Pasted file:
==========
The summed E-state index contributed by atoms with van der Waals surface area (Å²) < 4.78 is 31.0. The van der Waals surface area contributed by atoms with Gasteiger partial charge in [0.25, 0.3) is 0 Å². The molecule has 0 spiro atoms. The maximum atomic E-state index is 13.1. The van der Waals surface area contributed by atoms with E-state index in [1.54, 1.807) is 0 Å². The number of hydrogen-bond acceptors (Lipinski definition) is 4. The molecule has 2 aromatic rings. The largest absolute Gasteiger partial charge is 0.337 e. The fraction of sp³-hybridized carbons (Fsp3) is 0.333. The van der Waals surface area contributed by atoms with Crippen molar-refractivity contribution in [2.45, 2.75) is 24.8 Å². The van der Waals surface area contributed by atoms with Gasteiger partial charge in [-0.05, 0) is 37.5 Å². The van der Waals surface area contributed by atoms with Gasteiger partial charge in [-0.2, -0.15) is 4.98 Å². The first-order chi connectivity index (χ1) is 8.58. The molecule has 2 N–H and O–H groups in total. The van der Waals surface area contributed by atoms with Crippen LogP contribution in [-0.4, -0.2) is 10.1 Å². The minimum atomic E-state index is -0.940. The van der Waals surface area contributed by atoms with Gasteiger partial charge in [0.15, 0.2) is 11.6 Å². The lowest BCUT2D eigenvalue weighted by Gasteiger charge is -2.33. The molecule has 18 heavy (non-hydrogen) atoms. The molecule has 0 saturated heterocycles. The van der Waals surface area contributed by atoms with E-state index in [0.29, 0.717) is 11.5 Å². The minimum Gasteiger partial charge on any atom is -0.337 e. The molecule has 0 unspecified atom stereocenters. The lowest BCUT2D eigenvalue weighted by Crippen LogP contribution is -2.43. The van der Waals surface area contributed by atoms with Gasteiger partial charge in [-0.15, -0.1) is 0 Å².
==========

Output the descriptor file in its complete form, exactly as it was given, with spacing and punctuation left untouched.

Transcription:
The summed E-state index contributed by atoms with van der Waals surface area (Å²) < 4.78 is 31.0. The van der Waals surface area contributed by atoms with Gasteiger partial charge in [0.25, 0.3) is 0 Å². The molecule has 0 spiro atoms. The maximum atomic E-state index is 13.1. The van der Waals surface area contributed by atoms with E-state index in [1.54, 1.807) is 0 Å². The number of hydrogen-bond acceptors (Lipinski definition) is 4. The molecule has 2 aromatic rings. The largest absolute Gasteiger partial charge is 0.337 e. The fraction of sp³-hybridized carbons (Fsp3) is 0.333. The van der Waals surface area contributed by atoms with Crippen molar-refractivity contribution in [2.45, 2.75) is 24.8 Å². The van der Waals surface area contributed by atoms with Gasteiger partial charge in [-0.05, 0) is 37.5 Å². The van der Waals surface area contributed by atoms with Gasteiger partial charge in [-0.2, -0.15) is 4.98 Å². The first-order chi connectivity index (χ1) is 8.58. The molecule has 2 N–H and O–H groups in total. The van der Waals surface area contributed by atoms with Crippen LogP contribution in [-0.4, -0.2) is 10.1 Å². The minimum atomic E-state index is -0.940. The van der Waals surface area contributed by atoms with Gasteiger partial charge in [0.15, 0.2) is 11.6 Å². The lowest BCUT2D eigenvalue weighted by Gasteiger charge is -2.33. The molecule has 18 heavy (non-hydrogen) atoms. The molecule has 0 saturated heterocycles. The van der Waals surface area contributed by atoms with E-state index in [0.29, 0.717) is 11.5 Å². The minimum Gasteiger partial charge on any atom is -0.337 e. The molecule has 0 unspecified atom stereocenters. The lowest BCUT2D eigenvalue weighted by Crippen LogP contribution is -2.43. The van der Waals surface area contributed by atoms with Gasteiger partial charge in [-0.15, -0.1) is 0 Å².